Developing understandings of protest and cultures of resistance has been a central theme of the 'new' cultural geography of the 1990s and 2000s. But whilst geographers of the here and now have been highly sensitive to the importance of acts of protest which occur outside of the context of broader social movements, geographers concerned with past protests have tended to focus overwhelmingly upon either understanding the development of social movements or highly specific place-based studies. Through a focus upon the hitherto ignored practice of 'tree maiming', this paper demonstrates not only the value of examining specific protest practices in helping to better understand the complexity of conflict, but also how in periods of acute socio-economic change the evolving relationship between humans and the non-human – in this case trees – is a central discourse to the protest practices of the poor. Such attacks often involved complex cultural understandings about the ways in which trees should – and should not – be socially enrolled.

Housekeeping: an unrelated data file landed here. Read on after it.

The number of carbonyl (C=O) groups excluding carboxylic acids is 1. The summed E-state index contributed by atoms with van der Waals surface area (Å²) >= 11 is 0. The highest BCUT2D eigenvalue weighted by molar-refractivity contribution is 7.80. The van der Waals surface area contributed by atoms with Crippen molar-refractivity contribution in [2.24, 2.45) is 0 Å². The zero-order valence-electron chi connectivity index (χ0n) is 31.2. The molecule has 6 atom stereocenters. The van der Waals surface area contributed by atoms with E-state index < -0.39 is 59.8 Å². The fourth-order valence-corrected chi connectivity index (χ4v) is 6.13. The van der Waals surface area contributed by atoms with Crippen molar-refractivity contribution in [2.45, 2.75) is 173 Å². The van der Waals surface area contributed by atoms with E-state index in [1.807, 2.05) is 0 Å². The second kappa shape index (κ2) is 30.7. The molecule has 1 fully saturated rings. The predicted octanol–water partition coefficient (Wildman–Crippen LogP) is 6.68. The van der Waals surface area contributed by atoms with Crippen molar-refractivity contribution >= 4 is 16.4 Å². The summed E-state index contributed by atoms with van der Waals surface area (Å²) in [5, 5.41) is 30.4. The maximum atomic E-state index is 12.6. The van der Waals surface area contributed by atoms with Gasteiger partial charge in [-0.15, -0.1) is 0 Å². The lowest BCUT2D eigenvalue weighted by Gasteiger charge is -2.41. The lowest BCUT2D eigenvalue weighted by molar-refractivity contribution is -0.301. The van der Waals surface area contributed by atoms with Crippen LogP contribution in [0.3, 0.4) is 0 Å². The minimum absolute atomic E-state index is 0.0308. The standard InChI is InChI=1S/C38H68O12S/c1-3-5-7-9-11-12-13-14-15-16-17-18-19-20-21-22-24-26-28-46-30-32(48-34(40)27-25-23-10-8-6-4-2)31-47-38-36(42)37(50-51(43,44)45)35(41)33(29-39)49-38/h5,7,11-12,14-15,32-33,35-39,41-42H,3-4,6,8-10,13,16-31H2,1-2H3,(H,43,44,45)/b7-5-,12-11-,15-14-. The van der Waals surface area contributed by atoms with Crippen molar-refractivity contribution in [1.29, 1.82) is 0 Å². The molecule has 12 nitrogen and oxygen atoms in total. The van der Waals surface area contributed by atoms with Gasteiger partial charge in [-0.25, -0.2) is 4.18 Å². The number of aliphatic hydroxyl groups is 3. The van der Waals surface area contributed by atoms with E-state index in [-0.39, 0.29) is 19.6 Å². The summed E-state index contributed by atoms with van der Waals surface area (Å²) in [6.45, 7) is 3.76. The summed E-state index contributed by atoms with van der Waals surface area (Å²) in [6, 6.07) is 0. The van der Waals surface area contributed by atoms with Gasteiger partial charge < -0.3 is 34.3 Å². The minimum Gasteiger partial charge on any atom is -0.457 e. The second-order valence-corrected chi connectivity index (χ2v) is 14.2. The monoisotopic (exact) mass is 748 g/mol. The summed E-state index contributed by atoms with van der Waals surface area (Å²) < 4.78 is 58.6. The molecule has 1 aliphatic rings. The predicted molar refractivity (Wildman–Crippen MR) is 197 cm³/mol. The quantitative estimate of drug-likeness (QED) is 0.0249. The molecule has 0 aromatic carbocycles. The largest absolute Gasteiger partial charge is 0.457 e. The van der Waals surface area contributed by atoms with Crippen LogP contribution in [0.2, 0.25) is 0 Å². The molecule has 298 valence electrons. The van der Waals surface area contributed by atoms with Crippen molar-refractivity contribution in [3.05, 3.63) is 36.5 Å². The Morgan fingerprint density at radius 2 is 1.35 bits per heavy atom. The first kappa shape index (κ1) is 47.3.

|Number of pages||18|
|Journal||Transactions of the Institute of British Geographers|
|Publication status||Published - Jan 2008|
ASJC Scopus subject areas
- Geography, Planning and Development